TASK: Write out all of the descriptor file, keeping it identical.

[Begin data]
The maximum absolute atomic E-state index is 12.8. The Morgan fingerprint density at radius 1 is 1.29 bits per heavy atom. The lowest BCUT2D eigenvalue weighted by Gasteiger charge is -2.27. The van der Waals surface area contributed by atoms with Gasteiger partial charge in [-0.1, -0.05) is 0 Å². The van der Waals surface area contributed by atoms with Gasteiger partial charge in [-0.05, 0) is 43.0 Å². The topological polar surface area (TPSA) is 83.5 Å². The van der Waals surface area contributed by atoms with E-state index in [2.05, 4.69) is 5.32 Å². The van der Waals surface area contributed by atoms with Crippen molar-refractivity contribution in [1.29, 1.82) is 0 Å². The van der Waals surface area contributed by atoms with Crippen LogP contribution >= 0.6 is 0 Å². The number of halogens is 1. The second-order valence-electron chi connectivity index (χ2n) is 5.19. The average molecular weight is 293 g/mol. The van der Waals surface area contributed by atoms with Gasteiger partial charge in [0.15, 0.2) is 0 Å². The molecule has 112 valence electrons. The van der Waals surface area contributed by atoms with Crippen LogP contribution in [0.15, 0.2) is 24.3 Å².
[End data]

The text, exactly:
The maximum absolute atomic E-state index is 12.8. The Morgan fingerprint density at radius 1 is 1.29 bits per heavy atom. The lowest BCUT2D eigenvalue weighted by Gasteiger charge is -2.27. The van der Waals surface area contributed by atoms with Gasteiger partial charge in [-0.1, -0.05) is 0 Å². The van der Waals surface area contributed by atoms with Gasteiger partial charge in [-0.05, 0) is 43.0 Å². The topological polar surface area (TPSA) is 83.5 Å². The van der Waals surface area contributed by atoms with E-state index in [2.05, 4.69) is 5.32 Å². The van der Waals surface area contributed by atoms with Crippen molar-refractivity contribution in [1.29, 1.82) is 0 Å². The van der Waals surface area contributed by atoms with Crippen LogP contribution >= 0.6 is 0 Å². The number of halogens is 1. The second-order valence-electron chi connectivity index (χ2n) is 5.19. The average molecular weight is 293 g/mol. The van der Waals surface area contributed by atoms with Gasteiger partial charge in [0.15, 0.2) is 0 Å². The molecule has 112 valence electrons. The van der Waals surface area contributed by atoms with Crippen LogP contribution in [0.15, 0.2) is 24.3 Å².